Mixed Messages

Sometimes I need a dose of my own medicine, specifically, the “I’ve already told you this 1,000 times” white, chalky spoonful that’s hard to choke down.

I have finally figured out a truth about parenting and it’s this: You have to continuously recalibrate yourself.

When I was pregnant with my daughter, I was an idealist. I had dreams of how we would bond, what traditions I’d pass down from my family, what new traditions we would implement. I subscribed to Parents magazine and clipped out ideas of fun, memory filled activities and I kept them in a binder…and then she was born and I never opened that binder. In fact, when I was cleaning out a closet a few months back and came across it, I tossed it. Why?

Because, life happens. And when it happened for me, I realized that babies and small children are definitely not my thing. There’s a reason I taught middle school and high school students for 11 years! I’d rather deal with a sassy-mouthed teenage gorgon than make believe a tea party. It’s how I’m wired.

But deep down I knew I wanted to be a purposeful mom, even though it didn’t come naturally to me. So, when my daughter was about 2 years old, I ordered Dobson’s Bringing up Girls and devoured it. I passed it along to my husband who read it as well.

I then bought Revolutionary Parenting, and an assortment of other books to help give me some insight and instruction on this crazy, try not to fall off a cliff hike known as parenting. But, it didn’t take long after I was done reading and taking notes for the practical information to become fuzzy in my brain. In fact, I can’t really tell you anything I learned from any of those books from 4 years ago.

Because, life happens.

I hear a lot of mommies who wish their children would “stop growing up,” but when Elizabeth was born, I just wanted her to move from one phase to another, on the expressway, so she would get to an age that I was comfortable with. I spent a lot of her younger years dreaming of her bedtime. And now I’m looking at my daughter who is 6 years old, and I already wish I could steal some of our time back.

But here’s the thing. I have a picture of what I’d like my relationship with my children to be like when they are older. I have a picture of what I’d like their values and character to be. I have a picture of a family who is bonded and loves each other deeply. But…painting that picture starts now. As a teacher, it was always fairly easy to tell which of my students had parents who were active, intentional participants in their lives, and those whose parents were on autopilot. And over the past 6 years, I’ve been guilty of stretches of autopilot. I assume we all are at some point.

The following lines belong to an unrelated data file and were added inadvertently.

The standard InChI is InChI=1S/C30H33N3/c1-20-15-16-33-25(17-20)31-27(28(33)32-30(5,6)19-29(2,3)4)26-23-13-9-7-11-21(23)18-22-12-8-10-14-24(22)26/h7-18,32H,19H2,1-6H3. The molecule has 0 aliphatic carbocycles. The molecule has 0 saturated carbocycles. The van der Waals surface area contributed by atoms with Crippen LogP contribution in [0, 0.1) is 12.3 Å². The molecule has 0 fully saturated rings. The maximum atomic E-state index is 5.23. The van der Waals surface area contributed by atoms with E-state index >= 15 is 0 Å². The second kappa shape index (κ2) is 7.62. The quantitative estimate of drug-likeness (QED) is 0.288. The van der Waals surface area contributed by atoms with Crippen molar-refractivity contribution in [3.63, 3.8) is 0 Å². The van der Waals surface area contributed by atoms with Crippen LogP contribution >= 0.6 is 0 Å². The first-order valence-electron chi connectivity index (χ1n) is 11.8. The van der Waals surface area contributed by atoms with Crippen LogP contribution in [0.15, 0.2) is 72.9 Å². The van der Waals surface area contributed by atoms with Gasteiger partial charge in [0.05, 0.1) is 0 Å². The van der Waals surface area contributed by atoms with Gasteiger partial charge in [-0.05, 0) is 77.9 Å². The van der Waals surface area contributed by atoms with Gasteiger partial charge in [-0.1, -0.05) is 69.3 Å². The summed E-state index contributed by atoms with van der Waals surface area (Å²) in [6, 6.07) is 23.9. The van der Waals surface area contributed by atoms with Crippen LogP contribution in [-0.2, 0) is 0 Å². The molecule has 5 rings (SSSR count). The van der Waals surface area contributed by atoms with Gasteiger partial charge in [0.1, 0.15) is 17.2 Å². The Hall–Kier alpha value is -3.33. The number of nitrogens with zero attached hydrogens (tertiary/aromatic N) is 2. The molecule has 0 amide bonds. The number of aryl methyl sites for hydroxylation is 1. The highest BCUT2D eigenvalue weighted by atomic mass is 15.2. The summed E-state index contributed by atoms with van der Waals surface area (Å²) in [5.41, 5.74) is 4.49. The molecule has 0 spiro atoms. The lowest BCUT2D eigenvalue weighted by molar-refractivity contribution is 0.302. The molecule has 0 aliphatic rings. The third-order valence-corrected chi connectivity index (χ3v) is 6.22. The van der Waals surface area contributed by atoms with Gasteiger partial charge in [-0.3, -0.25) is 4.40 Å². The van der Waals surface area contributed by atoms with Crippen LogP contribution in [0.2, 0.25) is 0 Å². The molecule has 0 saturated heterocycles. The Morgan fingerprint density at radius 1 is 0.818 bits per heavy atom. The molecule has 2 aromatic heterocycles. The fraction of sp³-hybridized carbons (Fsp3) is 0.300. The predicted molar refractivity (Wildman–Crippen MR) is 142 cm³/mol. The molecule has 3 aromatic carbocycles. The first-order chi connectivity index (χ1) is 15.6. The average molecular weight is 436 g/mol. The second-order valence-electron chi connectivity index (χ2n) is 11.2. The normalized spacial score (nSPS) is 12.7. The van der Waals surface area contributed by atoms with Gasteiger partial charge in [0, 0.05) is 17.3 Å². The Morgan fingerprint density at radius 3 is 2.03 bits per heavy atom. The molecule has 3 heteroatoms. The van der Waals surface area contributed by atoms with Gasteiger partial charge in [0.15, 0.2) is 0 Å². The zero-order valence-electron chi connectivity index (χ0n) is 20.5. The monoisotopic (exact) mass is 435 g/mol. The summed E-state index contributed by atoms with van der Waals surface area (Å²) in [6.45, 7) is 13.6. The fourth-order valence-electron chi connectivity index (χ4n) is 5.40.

Last night before I went to bed, I sat down to read, but kept thinking about this intentionality and what it looks like, because I realize that in order to be an intentional mommy, I can never stop learning. I can’t go to one class or read one book or watch one video at a single point in time and be done. I have to continually encourage myself in this way. Never stop reading, never stop listening, never stop doing life with families in our faith community.

So I logged into and started searching for parenting studies. I clicked on one and only watched about 10 minutes of it (it was a little bit of a snoozer), but the speaker said something that struck a chord with me. She said, “you are sending messages to your children all day long.” This comes in the way we interact with them, the way we react, the way we ignore or put them off. Even the things we do that aren’t interacting with them (the way we respond to others or talk about situations with our spouses in front of them sends them a message). Everything we do sends a message. They are constantly absorbing and studying us. Not what we’re saying, but what we are doing.

Wow! I immediately felt convicted. While I’m really starting to enjoy the age at which Elizabeth is at, I specifically thought about all the times she has approached me to ask a question and I’ve been in the middle of doing something on my computer or phone, and I told her to wait. And while I believe parents don’t need to put down everything every time their child has a request, there are so many times I’m doing something trivial with technology that I should put my device down and cancel the message that says, “my phone is more important than you.”

And then I started thinking about my device usage in general, even when she isn’t vying for my attention. My husband and I don’t let her use electronics or watch TV during the school week, but how much time does she see me spend on my laptop or phone when she’s home? Sometimes it’s not the length at which I use it, but rather the frequency at which I pick it up. What am I modeling for her? If I don’t want her to become a teen who is glued to her phone, I have to put limits on myself, because what I model has more of an impact than what I say.

I also have a habit of checking my phone while I sit at red lights. When my daughter is old enough to drive, I don’t EVER want her looking at her phone, even when she is temporarily stopped. But what I DO has more of an impact than what I’ll teach her with my words.

I realize this post is a bit scattered. When I sat down to write it, I had the intention of listing multiple different ways in which to be intentional, but I wrote myself into thinking about the impact technology has on family units these days. And getting it under control is a tough hurdle to jump…I’ve eaten dirt way too many times. Because even though I’m having this epiphany now, I’d be lying if I hadn’t already had this epiphany multiple times over the past 6 years. (Remember that time I read Notes from a Blue Bicycle and wrote this post here?)


But life happens. We forget. We need to be told that 1,000th time. We need to constantly learn and relearn. A regular spoonful of medicine helps us be intentional.

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